Friday, June 17, 2016

Whose Eye am I?

Whose Eye am I?
text and photos by Shelley Rotner
32 pages; ages 4-8
Holiday House, 2016

We use our eyes to see the world - and so do the animals living around us. They use their eyes to see shapes, colors, movement, size, distance. They're on the lookout for danger and sometimes mates.

The cool thing - we all have eyes, but our eyes look different. Not only that, some animals have different ways of seeing the world.

This book presents information through photos and text, and invites readers to explore through interactive pages that ask, "Who am I?" We get up-close looks at dog eyes, cat eyes, owl and pigeon eyes. We meet frog eyes and snake eyes and learn interesting things such as snakes can't close their eyes. Not only that, when they shed their skin they shed their eyelids too. Imagine if we did that!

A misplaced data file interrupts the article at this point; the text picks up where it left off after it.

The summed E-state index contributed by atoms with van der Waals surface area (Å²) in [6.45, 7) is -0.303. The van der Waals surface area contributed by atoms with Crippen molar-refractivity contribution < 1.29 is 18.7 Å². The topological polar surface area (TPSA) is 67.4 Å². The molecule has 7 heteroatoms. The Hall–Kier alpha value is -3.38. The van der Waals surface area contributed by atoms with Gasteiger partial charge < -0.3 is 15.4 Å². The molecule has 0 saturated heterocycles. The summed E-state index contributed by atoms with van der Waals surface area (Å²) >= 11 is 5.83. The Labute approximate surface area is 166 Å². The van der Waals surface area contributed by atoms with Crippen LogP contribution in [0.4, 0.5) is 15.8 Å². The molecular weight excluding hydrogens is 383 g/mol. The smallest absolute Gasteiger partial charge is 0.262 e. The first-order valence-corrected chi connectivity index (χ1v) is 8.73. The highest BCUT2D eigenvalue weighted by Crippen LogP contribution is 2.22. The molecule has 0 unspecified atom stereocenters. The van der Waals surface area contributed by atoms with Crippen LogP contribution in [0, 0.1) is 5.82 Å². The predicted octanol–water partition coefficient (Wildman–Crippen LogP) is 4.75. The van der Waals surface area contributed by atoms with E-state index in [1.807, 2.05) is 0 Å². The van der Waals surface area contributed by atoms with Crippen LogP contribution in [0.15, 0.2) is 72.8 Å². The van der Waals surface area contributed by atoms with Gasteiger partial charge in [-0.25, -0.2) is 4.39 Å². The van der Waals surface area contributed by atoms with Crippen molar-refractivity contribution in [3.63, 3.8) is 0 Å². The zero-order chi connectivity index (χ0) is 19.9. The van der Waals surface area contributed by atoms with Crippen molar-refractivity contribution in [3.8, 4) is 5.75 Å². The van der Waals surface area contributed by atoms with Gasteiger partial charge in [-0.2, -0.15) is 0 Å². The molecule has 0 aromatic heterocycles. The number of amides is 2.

My favorite: a close-up of a dragonfly's eyes. They are huge - and they can see colors that are invisible to us. So can butterflies and bees. And yes, there's even a bit about human eyes.

Today's review is part of the STEM Friday roundup. Drop by STEM Friday blog for more science books and resources. Review copy from publisher.

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